– Momo
    Aug 14, 2013 at 11:46
  • $\begingroup$ @ Hung Ooi:I tested the dispersion with dispersiontest(Poissonmodel, alternative = c("less")) and the test turned out significant. $\endgroup$
    – Sil
    Aug 14, 2013 at 11:47
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    $\begingroup$ @ Momo: I want to test if negotiating dyads in two experimental conditions differ in the correct offers they make. Correct offers mean that dyads claim more issues that correspond to their teams' respective interests instead of claiming issues more valuabe for the other party. First, I wasn´t even aware that this is count data. Do you mean the Conway-Maxwell-Poisson Distribution by COM Poisson? Thanks a lot already! $\endgroup$
    – Sil
    Aug 14, 2013 at 11:58
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    $\begingroup$ Thanks for the additional info. Yes, I meant the conway-maxwell poisson. Shmueli & co developed a kindbof generalized linear model for it, there also is an R package if you'd like to try. $\endgroup$
    – Momo
    Aug 14, 2013 at 13:17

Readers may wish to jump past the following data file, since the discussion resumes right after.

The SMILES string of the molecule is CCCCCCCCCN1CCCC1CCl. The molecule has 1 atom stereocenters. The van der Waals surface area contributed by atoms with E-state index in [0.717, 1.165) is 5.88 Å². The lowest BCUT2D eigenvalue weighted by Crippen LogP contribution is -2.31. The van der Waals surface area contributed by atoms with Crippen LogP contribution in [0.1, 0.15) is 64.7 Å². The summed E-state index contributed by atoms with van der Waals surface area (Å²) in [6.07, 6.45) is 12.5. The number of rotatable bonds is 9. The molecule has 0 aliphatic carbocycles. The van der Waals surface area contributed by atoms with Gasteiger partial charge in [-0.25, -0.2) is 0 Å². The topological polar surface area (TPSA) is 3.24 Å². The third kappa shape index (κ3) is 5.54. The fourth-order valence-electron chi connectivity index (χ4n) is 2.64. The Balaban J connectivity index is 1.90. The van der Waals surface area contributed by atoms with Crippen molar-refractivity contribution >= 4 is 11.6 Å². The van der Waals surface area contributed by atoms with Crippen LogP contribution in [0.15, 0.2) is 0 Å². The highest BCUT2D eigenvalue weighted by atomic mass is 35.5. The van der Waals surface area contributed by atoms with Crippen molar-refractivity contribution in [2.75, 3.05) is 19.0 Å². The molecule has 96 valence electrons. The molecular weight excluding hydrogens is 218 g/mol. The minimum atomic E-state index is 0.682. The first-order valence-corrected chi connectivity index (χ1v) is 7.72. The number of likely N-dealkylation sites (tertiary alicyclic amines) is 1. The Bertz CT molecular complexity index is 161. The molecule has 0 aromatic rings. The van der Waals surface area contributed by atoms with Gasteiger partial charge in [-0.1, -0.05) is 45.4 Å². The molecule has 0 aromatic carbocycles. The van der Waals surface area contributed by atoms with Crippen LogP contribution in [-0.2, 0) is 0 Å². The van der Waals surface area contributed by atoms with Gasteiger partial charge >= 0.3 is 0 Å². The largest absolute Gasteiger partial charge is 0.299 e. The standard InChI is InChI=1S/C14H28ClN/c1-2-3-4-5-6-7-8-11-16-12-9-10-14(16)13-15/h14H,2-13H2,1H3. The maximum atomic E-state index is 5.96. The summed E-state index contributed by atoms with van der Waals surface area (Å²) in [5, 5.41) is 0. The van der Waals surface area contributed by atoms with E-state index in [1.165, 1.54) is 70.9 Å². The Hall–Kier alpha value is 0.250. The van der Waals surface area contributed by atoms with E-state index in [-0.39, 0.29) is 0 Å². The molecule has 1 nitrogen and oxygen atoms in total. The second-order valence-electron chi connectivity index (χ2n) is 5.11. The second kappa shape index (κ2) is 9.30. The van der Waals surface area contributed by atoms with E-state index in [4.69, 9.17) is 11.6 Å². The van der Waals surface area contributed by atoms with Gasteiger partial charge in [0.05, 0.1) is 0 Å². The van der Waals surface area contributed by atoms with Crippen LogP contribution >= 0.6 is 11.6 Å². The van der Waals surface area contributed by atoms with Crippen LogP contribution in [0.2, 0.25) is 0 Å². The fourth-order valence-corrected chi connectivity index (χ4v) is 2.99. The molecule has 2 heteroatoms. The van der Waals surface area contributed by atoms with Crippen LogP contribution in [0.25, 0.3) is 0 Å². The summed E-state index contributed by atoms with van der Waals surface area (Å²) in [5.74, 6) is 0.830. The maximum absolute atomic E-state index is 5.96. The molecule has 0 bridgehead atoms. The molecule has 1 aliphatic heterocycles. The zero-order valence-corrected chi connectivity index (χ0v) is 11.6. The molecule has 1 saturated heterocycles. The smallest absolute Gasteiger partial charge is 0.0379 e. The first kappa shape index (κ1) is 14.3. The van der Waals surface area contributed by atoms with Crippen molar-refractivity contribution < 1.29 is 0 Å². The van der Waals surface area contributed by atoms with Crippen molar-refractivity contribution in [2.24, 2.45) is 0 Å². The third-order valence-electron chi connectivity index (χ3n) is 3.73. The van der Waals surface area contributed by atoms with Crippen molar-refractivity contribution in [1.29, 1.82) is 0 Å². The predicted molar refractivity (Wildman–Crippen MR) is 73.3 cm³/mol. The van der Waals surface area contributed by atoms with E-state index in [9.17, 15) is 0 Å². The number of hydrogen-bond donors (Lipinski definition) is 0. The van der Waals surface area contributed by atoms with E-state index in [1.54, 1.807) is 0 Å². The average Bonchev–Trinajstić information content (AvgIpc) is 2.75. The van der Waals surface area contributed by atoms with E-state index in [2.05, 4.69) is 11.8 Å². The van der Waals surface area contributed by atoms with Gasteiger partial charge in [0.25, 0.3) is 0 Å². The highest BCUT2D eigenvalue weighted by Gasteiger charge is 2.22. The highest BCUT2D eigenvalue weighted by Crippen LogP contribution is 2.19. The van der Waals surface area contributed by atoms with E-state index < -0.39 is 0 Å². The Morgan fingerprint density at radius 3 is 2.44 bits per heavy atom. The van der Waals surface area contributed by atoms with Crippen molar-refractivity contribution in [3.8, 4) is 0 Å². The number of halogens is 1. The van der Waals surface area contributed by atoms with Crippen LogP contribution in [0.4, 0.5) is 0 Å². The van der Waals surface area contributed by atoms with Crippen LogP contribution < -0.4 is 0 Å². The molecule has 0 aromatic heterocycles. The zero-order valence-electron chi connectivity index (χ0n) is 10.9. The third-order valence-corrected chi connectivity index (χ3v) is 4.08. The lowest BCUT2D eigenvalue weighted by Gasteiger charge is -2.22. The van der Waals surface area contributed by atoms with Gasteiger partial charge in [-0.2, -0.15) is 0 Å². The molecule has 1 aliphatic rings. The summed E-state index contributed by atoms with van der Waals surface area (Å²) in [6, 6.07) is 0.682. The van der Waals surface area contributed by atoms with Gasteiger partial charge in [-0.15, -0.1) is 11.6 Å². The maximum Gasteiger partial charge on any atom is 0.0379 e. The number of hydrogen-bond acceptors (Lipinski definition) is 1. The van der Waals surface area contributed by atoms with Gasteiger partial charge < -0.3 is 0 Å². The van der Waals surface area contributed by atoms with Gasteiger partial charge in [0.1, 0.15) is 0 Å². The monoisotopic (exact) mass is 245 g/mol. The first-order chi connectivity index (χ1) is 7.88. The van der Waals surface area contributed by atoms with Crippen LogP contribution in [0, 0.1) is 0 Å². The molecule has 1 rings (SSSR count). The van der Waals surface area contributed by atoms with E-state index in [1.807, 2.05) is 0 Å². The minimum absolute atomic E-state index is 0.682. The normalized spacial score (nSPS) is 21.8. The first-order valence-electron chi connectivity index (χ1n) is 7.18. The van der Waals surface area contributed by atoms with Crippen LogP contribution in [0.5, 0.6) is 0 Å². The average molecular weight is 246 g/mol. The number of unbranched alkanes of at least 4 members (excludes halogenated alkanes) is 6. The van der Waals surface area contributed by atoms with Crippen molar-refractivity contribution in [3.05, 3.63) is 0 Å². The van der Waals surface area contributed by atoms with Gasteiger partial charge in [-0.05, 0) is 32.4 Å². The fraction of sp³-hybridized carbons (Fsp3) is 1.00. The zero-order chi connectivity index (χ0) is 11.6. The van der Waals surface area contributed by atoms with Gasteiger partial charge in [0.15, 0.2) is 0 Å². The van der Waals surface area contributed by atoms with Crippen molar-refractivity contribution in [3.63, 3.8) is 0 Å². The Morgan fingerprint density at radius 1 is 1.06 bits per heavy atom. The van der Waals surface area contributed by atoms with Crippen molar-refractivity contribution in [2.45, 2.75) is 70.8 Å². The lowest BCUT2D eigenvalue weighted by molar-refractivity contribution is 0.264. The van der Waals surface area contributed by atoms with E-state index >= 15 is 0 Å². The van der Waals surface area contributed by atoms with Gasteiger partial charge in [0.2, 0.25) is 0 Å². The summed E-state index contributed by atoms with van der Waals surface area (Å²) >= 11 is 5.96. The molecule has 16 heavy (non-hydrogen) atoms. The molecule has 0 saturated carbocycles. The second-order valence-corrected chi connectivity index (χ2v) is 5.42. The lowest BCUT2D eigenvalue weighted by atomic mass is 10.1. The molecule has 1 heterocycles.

4 Answers 4

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The best --- and standard ways to handle underdispersed Poisson data is by using a generalized Poisson, or perhaps a hurdle model. Three parameter count models can also be used for underdispersed data; eg Faddy-Smith, Waring, Famoye, Conway-Maxwell and other generalized count models. The only drawback with these is interpretability. But for general underdispersed data the generalized Poisson should be used. It is like negative binomial for overdispersed data. I discuss this in some detail in two of my books, Modeling Count Data (2014) and Negative Binomial Regression, 2nd edition, (2011) both by Cambridge University Press. In R the VGAM package allows for generalized Poisson (GP) regression. Negative values of the dispersion parameter indicate adjustment for underdispersion. You can use the GP model for overdispersed data as well, but generally the NB model is better. When it comes down to it, its best to determine the cause for underdispersion and then select the most appropriate model to deal with it.